annotationParameter

@HttpPost(
    route = "/api/user"
)
public void createUser() {}

Configures a property of an annotation.

Configuration options

owner

The owner of an annotation parameter is the annotation itself.

search:
  annotationParameter:
    owner:
      type: "HttpPost"
 @HttpPost(
     route = "/api/user"
 )
 public void createUser(UserDTO request) {
 }

name

Checks if the key of the annotation parameter matches.

search:
  annotationParameter:
    owner:
      name: "route"
 @HttpPost(
     route = "/api/user"
 )
 public void createUser(UserDTO request) {
 }

See also

The examples above use shorthands, see string target for more advanced configurations

value

Checks if the value of the annotation parameter matches. The value of an annotation is an expression and can be configured with its own target.

search:
  annotationParameter:
    value:
      value: "/api/user"
 @HttpPost(
     route = "/api/user"
 )
 public void createUser(UserDTO request) {
 }

Generic Configuration options

The following options are generic and available for every target.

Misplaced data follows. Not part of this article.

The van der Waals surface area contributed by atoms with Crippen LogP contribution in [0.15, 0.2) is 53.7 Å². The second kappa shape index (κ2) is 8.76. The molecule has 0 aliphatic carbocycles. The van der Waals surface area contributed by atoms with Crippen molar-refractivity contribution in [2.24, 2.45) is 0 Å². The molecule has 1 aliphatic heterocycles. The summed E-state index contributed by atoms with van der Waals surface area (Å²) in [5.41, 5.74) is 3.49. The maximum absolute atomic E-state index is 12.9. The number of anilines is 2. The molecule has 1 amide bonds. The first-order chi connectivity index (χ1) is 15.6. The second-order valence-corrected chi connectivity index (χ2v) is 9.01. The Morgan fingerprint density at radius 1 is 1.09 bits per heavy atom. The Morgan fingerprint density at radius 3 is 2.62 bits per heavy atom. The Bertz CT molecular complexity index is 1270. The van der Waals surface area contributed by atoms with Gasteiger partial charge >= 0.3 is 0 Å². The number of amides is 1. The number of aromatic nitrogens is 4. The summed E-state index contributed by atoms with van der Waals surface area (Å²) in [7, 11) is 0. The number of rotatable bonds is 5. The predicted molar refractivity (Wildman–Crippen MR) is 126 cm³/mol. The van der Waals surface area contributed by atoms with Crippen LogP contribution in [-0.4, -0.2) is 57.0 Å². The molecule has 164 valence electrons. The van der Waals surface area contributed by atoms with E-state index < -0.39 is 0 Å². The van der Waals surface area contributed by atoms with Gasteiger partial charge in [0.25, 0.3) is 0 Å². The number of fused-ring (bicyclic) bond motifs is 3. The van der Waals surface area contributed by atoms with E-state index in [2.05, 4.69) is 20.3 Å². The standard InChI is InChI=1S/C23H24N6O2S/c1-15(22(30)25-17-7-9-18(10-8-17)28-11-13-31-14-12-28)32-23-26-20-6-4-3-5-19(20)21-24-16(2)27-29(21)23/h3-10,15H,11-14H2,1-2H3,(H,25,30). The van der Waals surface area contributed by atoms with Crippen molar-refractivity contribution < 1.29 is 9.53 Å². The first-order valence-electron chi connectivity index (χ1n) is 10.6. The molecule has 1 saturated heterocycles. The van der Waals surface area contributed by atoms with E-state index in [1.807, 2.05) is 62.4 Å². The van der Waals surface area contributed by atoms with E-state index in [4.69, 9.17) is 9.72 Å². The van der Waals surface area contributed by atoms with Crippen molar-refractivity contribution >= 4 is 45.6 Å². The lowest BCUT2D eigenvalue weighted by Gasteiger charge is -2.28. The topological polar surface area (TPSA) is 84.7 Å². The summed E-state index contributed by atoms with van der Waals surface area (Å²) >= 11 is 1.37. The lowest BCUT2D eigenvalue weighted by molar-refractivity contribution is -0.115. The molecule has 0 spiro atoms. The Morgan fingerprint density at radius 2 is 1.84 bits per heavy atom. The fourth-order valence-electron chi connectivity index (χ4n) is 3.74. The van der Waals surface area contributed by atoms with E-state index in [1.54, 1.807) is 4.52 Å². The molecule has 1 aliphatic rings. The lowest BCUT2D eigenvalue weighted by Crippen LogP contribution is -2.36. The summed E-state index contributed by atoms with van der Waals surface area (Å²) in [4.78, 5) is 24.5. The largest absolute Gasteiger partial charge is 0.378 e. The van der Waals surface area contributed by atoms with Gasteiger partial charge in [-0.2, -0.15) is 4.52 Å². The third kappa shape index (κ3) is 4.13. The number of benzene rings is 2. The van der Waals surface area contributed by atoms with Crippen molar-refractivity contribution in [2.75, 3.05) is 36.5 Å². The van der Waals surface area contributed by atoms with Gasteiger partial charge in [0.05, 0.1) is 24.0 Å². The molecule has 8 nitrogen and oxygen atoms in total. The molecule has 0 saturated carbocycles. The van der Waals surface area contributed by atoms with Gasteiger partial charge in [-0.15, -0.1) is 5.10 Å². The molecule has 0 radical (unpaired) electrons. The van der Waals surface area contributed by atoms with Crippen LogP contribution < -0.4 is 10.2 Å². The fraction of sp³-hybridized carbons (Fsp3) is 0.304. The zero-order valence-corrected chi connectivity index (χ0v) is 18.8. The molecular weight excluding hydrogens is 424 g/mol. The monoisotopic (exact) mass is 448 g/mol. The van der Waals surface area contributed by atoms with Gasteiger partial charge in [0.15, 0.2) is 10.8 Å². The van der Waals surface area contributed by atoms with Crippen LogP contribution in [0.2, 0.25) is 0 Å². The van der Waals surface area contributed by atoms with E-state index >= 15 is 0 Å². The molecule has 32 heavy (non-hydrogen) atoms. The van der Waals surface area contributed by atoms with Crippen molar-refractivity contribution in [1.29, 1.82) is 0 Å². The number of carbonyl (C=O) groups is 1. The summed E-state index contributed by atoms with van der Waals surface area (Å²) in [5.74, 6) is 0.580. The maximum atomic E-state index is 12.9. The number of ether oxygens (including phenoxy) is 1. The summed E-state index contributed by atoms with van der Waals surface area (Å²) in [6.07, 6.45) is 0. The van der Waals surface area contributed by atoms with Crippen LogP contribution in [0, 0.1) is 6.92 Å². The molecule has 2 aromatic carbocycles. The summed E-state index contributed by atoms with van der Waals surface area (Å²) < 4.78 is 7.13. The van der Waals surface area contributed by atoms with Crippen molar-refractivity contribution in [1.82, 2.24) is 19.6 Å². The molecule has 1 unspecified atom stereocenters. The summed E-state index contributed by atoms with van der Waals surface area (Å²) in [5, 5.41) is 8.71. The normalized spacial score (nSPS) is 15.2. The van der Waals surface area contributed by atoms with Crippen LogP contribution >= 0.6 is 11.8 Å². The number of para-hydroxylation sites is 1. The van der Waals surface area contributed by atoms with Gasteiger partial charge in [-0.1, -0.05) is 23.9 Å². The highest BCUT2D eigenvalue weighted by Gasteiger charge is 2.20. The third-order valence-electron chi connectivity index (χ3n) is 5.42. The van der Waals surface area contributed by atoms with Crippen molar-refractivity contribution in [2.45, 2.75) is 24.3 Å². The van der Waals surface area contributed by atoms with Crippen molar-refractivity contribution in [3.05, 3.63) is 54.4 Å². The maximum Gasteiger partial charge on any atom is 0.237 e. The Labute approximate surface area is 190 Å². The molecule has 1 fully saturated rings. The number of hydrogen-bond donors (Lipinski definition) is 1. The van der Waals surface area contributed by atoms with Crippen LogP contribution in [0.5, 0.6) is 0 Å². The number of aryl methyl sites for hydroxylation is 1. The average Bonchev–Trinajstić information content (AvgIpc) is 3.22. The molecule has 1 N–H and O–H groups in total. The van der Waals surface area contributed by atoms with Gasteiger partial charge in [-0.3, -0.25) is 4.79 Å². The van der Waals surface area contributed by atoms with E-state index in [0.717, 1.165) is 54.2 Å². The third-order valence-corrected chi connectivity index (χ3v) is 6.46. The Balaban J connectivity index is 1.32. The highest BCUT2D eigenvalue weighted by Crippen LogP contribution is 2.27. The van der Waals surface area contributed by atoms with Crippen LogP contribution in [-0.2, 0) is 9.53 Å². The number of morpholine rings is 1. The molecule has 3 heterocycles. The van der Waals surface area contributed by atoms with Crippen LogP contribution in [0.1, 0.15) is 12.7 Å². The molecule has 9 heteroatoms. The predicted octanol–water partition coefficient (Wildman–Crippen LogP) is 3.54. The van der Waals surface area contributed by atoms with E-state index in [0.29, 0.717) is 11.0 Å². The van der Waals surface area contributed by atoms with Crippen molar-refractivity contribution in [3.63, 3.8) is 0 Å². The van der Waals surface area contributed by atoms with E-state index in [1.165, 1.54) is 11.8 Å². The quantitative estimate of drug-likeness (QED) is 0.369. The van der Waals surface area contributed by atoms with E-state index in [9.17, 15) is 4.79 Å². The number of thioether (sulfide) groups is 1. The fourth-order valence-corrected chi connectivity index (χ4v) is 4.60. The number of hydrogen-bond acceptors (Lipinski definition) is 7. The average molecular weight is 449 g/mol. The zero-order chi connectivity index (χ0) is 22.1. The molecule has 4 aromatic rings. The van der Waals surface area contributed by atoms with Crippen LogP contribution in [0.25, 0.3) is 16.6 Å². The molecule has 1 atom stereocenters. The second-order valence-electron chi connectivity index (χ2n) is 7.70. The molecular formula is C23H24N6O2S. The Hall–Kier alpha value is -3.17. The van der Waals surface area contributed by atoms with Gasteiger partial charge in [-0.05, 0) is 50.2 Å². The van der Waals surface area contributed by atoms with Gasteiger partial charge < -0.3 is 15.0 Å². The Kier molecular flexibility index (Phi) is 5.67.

anyOf

Similar to the logical operator OR: one or more descendant options should match.

search:
  <target>:
    anyOf:
    - name: "illegal"
    - name: "alsoIllegal"

allOf

Similar to the logical operator AND: all descendant options must match.

search:
  <target>:
    allOf:
    - annotation: "HttpPost"
    - annotation: "AllowUnAuthorized"

with

The only purpose to use this field is to make the recipe easier to read. It provides no additional functionality.

search:
  <target>:
    with:
      annotation: "HttpPost"

not, without

Works as the logical operator NOT. It will negate the result of the descendant options. Sensei presents the user with both options. They display the same behavior, but certain scenarios tend to read better using without.

search:
  <target>:
    not:
      annotation: "HttpPost"
search:
  <target>:
    without:
      annotation: "HttpPost"

in

Performs a structural search, this option is mainly used to narrow down recipes. Examples of this would be to only analyze and mark code inside a certain class or method that has a specific annotation. However, we haven't limited this option to only support these two scenarios. More advanced configuration can be achieved.

search:
  <target>:
    in:
      class:
        name:
          contains: "Controller"
search:
  <target>:
    in:
      method:
        annotation:
          type: "HttpPost"